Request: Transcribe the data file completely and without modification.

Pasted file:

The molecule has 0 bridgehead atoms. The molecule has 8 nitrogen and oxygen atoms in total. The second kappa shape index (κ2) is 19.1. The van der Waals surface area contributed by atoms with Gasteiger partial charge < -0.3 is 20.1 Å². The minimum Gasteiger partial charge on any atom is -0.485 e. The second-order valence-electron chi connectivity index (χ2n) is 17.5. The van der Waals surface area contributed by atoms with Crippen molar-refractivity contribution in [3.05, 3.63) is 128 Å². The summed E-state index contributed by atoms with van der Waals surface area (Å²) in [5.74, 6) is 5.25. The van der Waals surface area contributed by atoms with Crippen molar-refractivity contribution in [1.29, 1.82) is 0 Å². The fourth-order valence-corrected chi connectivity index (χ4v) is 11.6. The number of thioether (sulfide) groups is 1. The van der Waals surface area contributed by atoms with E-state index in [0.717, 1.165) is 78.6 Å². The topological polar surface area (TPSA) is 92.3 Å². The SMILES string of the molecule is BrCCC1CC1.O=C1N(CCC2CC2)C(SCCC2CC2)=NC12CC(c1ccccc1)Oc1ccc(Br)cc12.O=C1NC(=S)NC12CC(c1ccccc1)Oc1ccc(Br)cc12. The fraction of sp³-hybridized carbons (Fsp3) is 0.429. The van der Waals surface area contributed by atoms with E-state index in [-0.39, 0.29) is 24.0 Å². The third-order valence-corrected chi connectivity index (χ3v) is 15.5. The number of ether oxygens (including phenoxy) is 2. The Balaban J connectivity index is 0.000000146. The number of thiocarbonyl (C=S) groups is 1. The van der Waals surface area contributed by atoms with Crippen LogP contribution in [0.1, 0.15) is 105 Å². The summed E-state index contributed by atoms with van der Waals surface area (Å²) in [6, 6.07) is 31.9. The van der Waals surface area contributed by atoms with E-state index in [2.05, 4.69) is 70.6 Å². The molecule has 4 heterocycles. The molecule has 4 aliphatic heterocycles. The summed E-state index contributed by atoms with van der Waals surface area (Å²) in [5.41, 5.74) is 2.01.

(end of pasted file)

The molecule has 0 bridgehead atoms. The molecule has 8 nitrogen and oxygen atoms in total. The second kappa shape index (κ2) is 19.1. The van der Waals surface area contributed by atoms with Gasteiger partial charge < -0.3 is 20.1 Å². The minimum Gasteiger partial charge on any atom is -0.485 e. The second-order valence-electron chi connectivity index (χ2n) is 17.5. The van der Waals surface area contributed by atoms with Crippen molar-refractivity contribution in [3.05, 3.63) is 128 Å². The summed E-state index contributed by atoms with van der Waals surface area (Å²) in [5.74, 6) is 5.25. The van der Waals surface area contributed by atoms with Crippen molar-refractivity contribution in [1.29, 1.82) is 0 Å². The fourth-order valence-corrected chi connectivity index (χ4v) is 11.6. The number of thioether (sulfide) groups is 1. The van der Waals surface area contributed by atoms with E-state index in [0.717, 1.165) is 78.6 Å². The topological polar surface area (TPSA) is 92.3 Å². The SMILES string of the molecule is BrCCC1CC1.O=C1N(CCC2CC2)C(SCCC2CC2)=NC12CC(c1ccccc1)Oc1ccc(Br)cc12.O=C1NC(=S)NC12CC(c1ccccc1)Oc1ccc(Br)cc12. The fraction of sp³-hybridized carbons (Fsp3) is 0.429. The van der Waals surface area contributed by atoms with E-state index in [-0.39, 0.29) is 24.0 Å². The third-order valence-corrected chi connectivity index (χ3v) is 15.5. The number of ether oxygens (including phenoxy) is 2. The Balaban J connectivity index is 0.000000146. The number of thiocarbonyl (C=S) groups is 1. The van der Waals surface area contributed by atoms with Crippen LogP contribution in [0.1, 0.15) is 105 Å². The summed E-state index contributed by atoms with van der Waals surface area (Å²) in [6, 6.07) is 31.9. The van der Waals surface area contributed by atoms with E-state index in [2.05, 4.69) is 70.6 Å². The molecule has 4 heterocycles. The molecule has 4 aliphatic heterocycles. The summed E-state index contributed by atoms with van der Waals surface area (Å²) in [5.41, 5.74) is 2.01.